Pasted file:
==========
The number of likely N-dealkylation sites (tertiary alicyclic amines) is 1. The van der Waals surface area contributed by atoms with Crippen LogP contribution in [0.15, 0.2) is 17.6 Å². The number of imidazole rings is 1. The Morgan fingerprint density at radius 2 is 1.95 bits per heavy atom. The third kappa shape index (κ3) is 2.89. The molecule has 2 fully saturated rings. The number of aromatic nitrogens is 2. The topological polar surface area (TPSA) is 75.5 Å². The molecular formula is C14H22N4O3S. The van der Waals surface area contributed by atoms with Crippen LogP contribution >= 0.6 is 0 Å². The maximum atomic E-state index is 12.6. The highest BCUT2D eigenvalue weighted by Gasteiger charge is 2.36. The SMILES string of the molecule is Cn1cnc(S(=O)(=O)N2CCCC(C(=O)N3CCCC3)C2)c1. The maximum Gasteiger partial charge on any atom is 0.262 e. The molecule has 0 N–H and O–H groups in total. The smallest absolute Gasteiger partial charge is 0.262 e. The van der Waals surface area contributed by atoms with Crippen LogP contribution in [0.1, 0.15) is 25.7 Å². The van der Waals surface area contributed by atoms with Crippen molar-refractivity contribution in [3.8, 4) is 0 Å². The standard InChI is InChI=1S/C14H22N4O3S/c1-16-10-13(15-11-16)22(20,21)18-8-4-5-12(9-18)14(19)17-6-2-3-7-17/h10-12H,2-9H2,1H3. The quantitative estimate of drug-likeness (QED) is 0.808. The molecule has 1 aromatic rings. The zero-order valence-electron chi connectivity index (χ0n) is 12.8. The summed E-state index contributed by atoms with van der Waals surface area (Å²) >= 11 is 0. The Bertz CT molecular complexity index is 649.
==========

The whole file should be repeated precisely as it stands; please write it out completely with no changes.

The number of likely N-dealkylation sites (tertiary alicyclic amines) is 1. The van der Waals surface area contributed by atoms with Crippen LogP contribution in [0.15, 0.2) is 17.6 Å². The number of imidazole rings is 1. The Morgan fingerprint density at radius 2 is 1.95 bits per heavy atom. The third kappa shape index (κ3) is 2.89. The molecule has 2 fully saturated rings. The number of aromatic nitrogens is 2. The topological polar surface area (TPSA) is 75.5 Å². The molecular formula is C14H22N4O3S. The van der Waals surface area contributed by atoms with Crippen LogP contribution >= 0.6 is 0 Å². The maximum atomic E-state index is 12.6. The highest BCUT2D eigenvalue weighted by Gasteiger charge is 2.36. The SMILES string of the molecule is Cn1cnc(S(=O)(=O)N2CCCC(C(=O)N3CCCC3)C2)c1. The maximum Gasteiger partial charge on any atom is 0.262 e. The molecule has 0 N–H and O–H groups in total. The smallest absolute Gasteiger partial charge is 0.262 e. The van der Waals surface area contributed by atoms with Crippen LogP contribution in [0.1, 0.15) is 25.7 Å². The van der Waals surface area contributed by atoms with Crippen molar-refractivity contribution in [3.8, 4) is 0 Å². The standard InChI is InChI=1S/C14H22N4O3S/c1-16-10-13(15-11-16)22(20,21)18-8-4-5-12(9-18)14(19)17-6-2-3-7-17/h10-12H,2-9H2,1H3. The quantitative estimate of drug-likeness (QED) is 0.808. The molecule has 1 aromatic rings. The zero-order valence-electron chi connectivity index (χ0n) is 12.8. The summed E-state index contributed by atoms with van der Waals surface area (Å²) >= 11 is 0. The Bertz CT molecular complexity index is 649.